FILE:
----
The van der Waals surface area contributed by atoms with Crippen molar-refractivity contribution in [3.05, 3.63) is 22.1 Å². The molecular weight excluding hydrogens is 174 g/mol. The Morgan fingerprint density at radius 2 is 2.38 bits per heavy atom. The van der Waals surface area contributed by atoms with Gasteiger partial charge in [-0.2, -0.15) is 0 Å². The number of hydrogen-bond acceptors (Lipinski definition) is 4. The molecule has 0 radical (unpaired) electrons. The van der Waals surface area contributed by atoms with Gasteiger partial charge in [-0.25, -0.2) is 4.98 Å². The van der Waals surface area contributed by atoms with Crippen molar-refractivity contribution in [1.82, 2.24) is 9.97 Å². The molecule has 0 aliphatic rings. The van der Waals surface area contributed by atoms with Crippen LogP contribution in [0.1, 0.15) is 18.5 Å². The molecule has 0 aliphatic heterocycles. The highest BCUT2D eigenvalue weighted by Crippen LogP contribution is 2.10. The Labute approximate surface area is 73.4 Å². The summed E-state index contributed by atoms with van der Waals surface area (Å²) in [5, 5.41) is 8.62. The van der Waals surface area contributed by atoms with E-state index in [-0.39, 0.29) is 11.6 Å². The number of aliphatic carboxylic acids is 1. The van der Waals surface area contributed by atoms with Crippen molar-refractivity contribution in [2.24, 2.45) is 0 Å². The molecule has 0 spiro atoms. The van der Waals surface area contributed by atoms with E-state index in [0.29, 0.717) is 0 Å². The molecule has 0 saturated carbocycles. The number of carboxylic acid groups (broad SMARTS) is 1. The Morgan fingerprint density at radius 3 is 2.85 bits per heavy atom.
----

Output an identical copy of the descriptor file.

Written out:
The van der Waals surface area contributed by atoms with Crippen molar-refractivity contribution in [3.05, 3.63) is 22.1 Å². The molecular weight excluding hydrogens is 174 g/mol. The Morgan fingerprint density at radius 2 is 2.38 bits per heavy atom. The van der Waals surface area contributed by atoms with Gasteiger partial charge in [-0.2, -0.15) is 0 Å². The number of hydrogen-bond acceptors (Lipinski definition) is 4. The molecule has 0 radical (unpaired) electrons. The van der Waals surface area contributed by atoms with Gasteiger partial charge in [-0.25, -0.2) is 4.98 Å². The van der Waals surface area contributed by atoms with Crippen molar-refractivity contribution in [1.82, 2.24) is 9.97 Å². The molecule has 0 aliphatic rings. The van der Waals surface area contributed by atoms with Crippen LogP contribution in [0.1, 0.15) is 18.5 Å². The molecule has 0 aliphatic heterocycles. The highest BCUT2D eigenvalue weighted by Crippen LogP contribution is 2.10. The Labute approximate surface area is 73.4 Å². The summed E-state index contributed by atoms with van der Waals surface area (Å²) in [5, 5.41) is 8.62. The van der Waals surface area contributed by atoms with E-state index in [-0.39, 0.29) is 11.6 Å². The number of aliphatic carboxylic acids is 1. The van der Waals surface area contributed by atoms with Crippen molar-refractivity contribution in [2.24, 2.45) is 0 Å². The molecule has 0 spiro atoms. The van der Waals surface area contributed by atoms with E-state index in [0.29, 0.717) is 0 Å². The molecule has 0 saturated carbocycles. The number of carboxylic acid groups (broad SMARTS) is 1. The Morgan fingerprint density at radius 3 is 2.85 bits per heavy atom.